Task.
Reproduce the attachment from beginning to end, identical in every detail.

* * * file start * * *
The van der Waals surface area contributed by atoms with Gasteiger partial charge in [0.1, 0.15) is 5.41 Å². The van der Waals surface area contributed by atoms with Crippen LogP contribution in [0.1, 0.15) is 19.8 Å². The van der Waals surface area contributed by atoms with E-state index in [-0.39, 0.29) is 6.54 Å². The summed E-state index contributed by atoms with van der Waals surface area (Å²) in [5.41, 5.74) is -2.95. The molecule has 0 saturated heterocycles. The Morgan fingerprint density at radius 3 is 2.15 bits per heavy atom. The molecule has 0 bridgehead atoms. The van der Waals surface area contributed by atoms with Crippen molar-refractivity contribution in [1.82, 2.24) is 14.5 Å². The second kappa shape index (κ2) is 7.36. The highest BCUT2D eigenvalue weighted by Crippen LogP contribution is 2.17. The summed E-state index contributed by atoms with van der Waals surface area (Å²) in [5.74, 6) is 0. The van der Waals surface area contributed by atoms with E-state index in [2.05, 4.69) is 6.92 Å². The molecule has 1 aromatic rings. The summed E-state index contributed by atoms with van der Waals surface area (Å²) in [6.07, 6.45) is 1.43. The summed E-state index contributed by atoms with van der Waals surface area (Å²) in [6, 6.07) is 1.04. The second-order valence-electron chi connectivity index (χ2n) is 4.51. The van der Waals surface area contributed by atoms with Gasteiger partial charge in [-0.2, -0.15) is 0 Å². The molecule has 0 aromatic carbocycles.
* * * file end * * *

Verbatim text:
The van der Waals surface area contributed by atoms with Gasteiger partial charge in [0.1, 0.15) is 5.41 Å². The van der Waals surface area contributed by atoms with Crippen LogP contribution in [0.1, 0.15) is 19.8 Å². The van der Waals surface area contributed by atoms with E-state index in [-0.39, 0.29) is 6.54 Å². The summed E-state index contributed by atoms with van der Waals surface area (Å²) in [5.41, 5.74) is -2.95. The molecule has 0 saturated heterocycles. The Morgan fingerprint density at radius 3 is 2.15 bits per heavy atom. The molecule has 0 bridgehead atoms. The van der Waals surface area contributed by atoms with Crippen molar-refractivity contribution in [1.82, 2.24) is 14.5 Å². The second kappa shape index (κ2) is 7.36. The highest BCUT2D eigenvalue weighted by Crippen LogP contribution is 2.17. The summed E-state index contributed by atoms with van der Waals surface area (Å²) in [5.74, 6) is 0. The van der Waals surface area contributed by atoms with E-state index in [2.05, 4.69) is 6.92 Å². The molecule has 1 aromatic rings. The summed E-state index contributed by atoms with van der Waals surface area (Å²) in [6.07, 6.45) is 1.43. The summed E-state index contributed by atoms with van der Waals surface area (Å²) in [6, 6.07) is 1.04. The second-order valence-electron chi connectivity index (χ2n) is 4.51. The van der Waals surface area contributed by atoms with Gasteiger partial charge in [-0.2, -0.15) is 0 Å². The molecule has 0 aromatic carbocycles.